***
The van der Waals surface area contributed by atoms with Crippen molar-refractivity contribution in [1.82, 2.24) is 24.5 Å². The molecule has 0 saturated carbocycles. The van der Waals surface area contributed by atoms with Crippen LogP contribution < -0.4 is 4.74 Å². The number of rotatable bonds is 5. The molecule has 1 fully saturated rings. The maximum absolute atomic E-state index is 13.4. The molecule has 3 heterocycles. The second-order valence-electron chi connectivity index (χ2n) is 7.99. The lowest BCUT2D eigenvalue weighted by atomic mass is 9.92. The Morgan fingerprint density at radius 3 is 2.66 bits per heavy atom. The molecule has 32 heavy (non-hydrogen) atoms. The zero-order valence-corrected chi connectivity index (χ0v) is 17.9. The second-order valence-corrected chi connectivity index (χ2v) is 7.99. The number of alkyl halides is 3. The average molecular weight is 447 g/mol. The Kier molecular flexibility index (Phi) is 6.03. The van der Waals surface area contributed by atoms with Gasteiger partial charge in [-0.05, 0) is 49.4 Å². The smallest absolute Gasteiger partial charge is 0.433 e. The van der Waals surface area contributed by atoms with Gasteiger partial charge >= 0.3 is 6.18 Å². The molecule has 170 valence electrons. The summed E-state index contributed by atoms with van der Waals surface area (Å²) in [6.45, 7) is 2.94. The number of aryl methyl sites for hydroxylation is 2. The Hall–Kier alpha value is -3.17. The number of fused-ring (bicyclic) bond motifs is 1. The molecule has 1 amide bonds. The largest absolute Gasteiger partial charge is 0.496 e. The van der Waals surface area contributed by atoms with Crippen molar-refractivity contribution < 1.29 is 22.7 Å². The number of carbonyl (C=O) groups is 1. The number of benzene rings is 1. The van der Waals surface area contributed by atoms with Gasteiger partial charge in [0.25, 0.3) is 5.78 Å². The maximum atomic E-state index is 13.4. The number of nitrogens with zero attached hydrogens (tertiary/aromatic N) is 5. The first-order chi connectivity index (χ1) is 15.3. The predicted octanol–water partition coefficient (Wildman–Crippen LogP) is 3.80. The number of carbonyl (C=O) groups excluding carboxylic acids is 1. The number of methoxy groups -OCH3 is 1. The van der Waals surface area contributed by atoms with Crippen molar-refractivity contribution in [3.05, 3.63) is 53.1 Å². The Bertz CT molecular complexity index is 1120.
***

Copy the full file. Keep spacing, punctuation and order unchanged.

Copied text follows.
The van der Waals surface area contributed by atoms with Crippen molar-refractivity contribution in [1.82, 2.24) is 24.5 Å². The molecule has 0 saturated carbocycles. The van der Waals surface area contributed by atoms with Crippen LogP contribution < -0.4 is 4.74 Å². The number of rotatable bonds is 5. The molecule has 1 fully saturated rings. The maximum absolute atomic E-state index is 13.4. The molecule has 3 heterocycles. The second-order valence-electron chi connectivity index (χ2n) is 7.99. The lowest BCUT2D eigenvalue weighted by atomic mass is 9.92. The Morgan fingerprint density at radius 3 is 2.66 bits per heavy atom. The molecule has 32 heavy (non-hydrogen) atoms. The zero-order valence-corrected chi connectivity index (χ0v) is 17.9. The second-order valence-corrected chi connectivity index (χ2v) is 7.99. The number of alkyl halides is 3. The average molecular weight is 447 g/mol. The Kier molecular flexibility index (Phi) is 6.03. The van der Waals surface area contributed by atoms with Gasteiger partial charge in [-0.05, 0) is 49.4 Å². The smallest absolute Gasteiger partial charge is 0.433 e. The van der Waals surface area contributed by atoms with Gasteiger partial charge >= 0.3 is 6.18 Å². The molecule has 170 valence electrons. The summed E-state index contributed by atoms with van der Waals surface area (Å²) in [6.45, 7) is 2.94. The number of aryl methyl sites for hydroxylation is 2. The Hall–Kier alpha value is -3.17. The number of fused-ring (bicyclic) bond motifs is 1. The molecule has 1 amide bonds. The largest absolute Gasteiger partial charge is 0.496 e. The van der Waals surface area contributed by atoms with Crippen molar-refractivity contribution < 1.29 is 22.7 Å². The number of carbonyl (C=O) groups is 1. The number of benzene rings is 1. The van der Waals surface area contributed by atoms with Gasteiger partial charge in [0.25, 0.3) is 5.78 Å². The maximum atomic E-state index is 13.4. The number of nitrogens with zero attached hydrogens (tertiary/aromatic N) is 5. The first-order chi connectivity index (χ1) is 15.3. The predicted octanol–water partition coefficient (Wildman–Crippen LogP) is 3.80. The number of carbonyl (C=O) groups excluding carboxylic acids is 1. The number of methoxy groups -OCH3 is 1. The van der Waals surface area contributed by atoms with Crippen molar-refractivity contribution in [3.05, 3.63) is 53.1 Å². The Bertz CT molecular complexity index is 1120.